2017 is gonna go down as a banner year for horror cinema. There were a lot of great new horror films, a ton of really okay horror flicks, and hardly any bad ones at all. 2017 was such an amazing year for horror that two films of our beloved genre appear to be on their way to the Academy Awards. Of course I’m talking about Get Out, Jordan Peele’s racially charged melding of The Stepford Wives and The Thing with Two Heads, and Guillermo del Toro’s slash fin erotica 50 Shapes of Water.
Everyone has their own picks but this list is about my personal picks for the very best horror films of the year, and thanks to a last-minute amendment tacked onto the recently passed congressional tax bill, my list is now legally binding. Funny how that works out.
Without further ado, in no particular order, here are my top five horror movies of 2017…
The Bye Bye Man
Imagine how much scarier Freddy Krueger would be if we were never given any indication as to who he is, where he came from, what he wants, or how to defeat him. Imagine how much scarier Freddy Krueger would be if rather than having to wait for you to fall asleep he could get you anytime, anywhere, any place, just so long as you speak a three-word combination (technically, two words twice) that any toddler saying goodbye to a stranger could unintentionally mutter conjuring forth murderous hell upon their day care center. Imagine no more! 2017 began with the year’s scariest movie and a new horror icon was born!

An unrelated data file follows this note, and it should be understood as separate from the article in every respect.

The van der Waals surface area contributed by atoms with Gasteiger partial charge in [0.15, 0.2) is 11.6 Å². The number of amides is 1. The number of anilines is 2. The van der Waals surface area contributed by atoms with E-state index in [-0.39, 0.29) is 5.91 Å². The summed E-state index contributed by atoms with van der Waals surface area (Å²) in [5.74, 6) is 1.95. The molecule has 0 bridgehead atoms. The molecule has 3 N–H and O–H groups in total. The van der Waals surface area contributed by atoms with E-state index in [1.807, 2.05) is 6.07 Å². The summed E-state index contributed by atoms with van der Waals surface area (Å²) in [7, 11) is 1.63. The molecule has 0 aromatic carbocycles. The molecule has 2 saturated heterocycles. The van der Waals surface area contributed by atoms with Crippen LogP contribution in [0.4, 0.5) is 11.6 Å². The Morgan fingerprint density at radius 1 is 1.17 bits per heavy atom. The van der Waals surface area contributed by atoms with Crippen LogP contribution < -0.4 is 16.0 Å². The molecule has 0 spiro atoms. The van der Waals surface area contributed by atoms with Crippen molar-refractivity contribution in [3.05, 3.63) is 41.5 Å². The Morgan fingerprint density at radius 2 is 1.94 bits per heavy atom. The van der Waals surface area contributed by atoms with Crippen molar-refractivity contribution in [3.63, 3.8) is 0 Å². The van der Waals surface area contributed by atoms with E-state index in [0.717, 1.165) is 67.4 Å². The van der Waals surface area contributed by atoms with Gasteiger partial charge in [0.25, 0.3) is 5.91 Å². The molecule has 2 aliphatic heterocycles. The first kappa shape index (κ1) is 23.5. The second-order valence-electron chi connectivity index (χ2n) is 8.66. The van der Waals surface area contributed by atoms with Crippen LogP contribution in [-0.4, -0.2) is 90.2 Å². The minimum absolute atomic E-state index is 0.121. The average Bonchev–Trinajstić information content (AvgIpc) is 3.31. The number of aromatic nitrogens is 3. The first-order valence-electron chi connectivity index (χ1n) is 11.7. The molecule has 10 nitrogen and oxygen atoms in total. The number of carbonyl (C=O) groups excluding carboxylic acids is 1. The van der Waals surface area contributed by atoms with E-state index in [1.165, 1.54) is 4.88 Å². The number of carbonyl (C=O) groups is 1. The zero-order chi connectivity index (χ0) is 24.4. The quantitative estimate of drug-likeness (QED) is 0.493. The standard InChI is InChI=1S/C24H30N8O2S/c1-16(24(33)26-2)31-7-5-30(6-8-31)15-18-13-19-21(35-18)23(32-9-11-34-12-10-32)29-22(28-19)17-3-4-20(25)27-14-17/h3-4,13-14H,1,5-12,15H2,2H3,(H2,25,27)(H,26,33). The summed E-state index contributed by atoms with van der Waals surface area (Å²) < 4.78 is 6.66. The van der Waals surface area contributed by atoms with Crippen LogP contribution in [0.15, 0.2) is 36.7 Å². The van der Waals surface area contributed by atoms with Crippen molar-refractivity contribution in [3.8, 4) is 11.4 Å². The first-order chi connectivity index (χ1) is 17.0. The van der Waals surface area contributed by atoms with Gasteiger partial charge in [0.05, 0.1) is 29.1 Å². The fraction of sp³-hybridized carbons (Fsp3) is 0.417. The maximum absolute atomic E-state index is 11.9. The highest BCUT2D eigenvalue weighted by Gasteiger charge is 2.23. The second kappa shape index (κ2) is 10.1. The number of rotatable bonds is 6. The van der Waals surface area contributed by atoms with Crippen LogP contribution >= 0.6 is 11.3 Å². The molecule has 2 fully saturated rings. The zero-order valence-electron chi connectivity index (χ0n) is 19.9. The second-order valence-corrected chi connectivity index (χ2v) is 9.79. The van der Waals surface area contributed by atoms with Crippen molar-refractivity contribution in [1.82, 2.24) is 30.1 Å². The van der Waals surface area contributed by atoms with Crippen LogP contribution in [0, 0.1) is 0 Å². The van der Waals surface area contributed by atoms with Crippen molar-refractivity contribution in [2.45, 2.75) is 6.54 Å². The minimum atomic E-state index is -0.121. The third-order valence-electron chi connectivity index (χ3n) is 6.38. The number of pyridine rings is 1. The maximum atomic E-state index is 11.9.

You know what truly makes Bye Bye Man awesome? He has his own train! How many well-respected horror icons have their own vehicle? None! Bye Bye Man has his own freakin’ train, folks! He doesn’t even ride on his train. He doesn’t take people captive on his train. He doesn’t even kill anyone with his train. Yeah, someone does get killed by a train in the movie but it’s not even his particular train that does it. That’s how awesome his train is. He doesn’t even need or use the damn thing. He just has a train. It’s always comin’. From where? To where? Who knows? Where are all the think pieces about Bye Bye Man’s choo-choo train?
The thing I love most about Bye Bye Man isn’t his train, or his never explained Franklin Mint commemorative coin, or even how easy it will be in the future for any lanky chemo patient with a hooded raincoat to dress up as him for Halloween. The thing that truly makes Bye Bye Man one of the year’s best is that he has his own pet: a skinless man-eating Hellraiser hound whose bark is worse than his Cenobite. No other movie slasher I can think of keeps a pet. You don’t see Leatherface running around with a dog wearing a muzzle sewn together from cat skins.
Jason’s been living in the woods for 40-years and he doesn’t even have so much as a snake or a squirrel to keep him company. Freddy exists in the realm of nightmares; he could dream up any creature he could ever want to keep as a pet and yet he chooses to live an afterlife of desperate isolation. All that has changed forever with the arrival of Bye Bye Man and Bark Bark Dog, and horrordom will never be the same!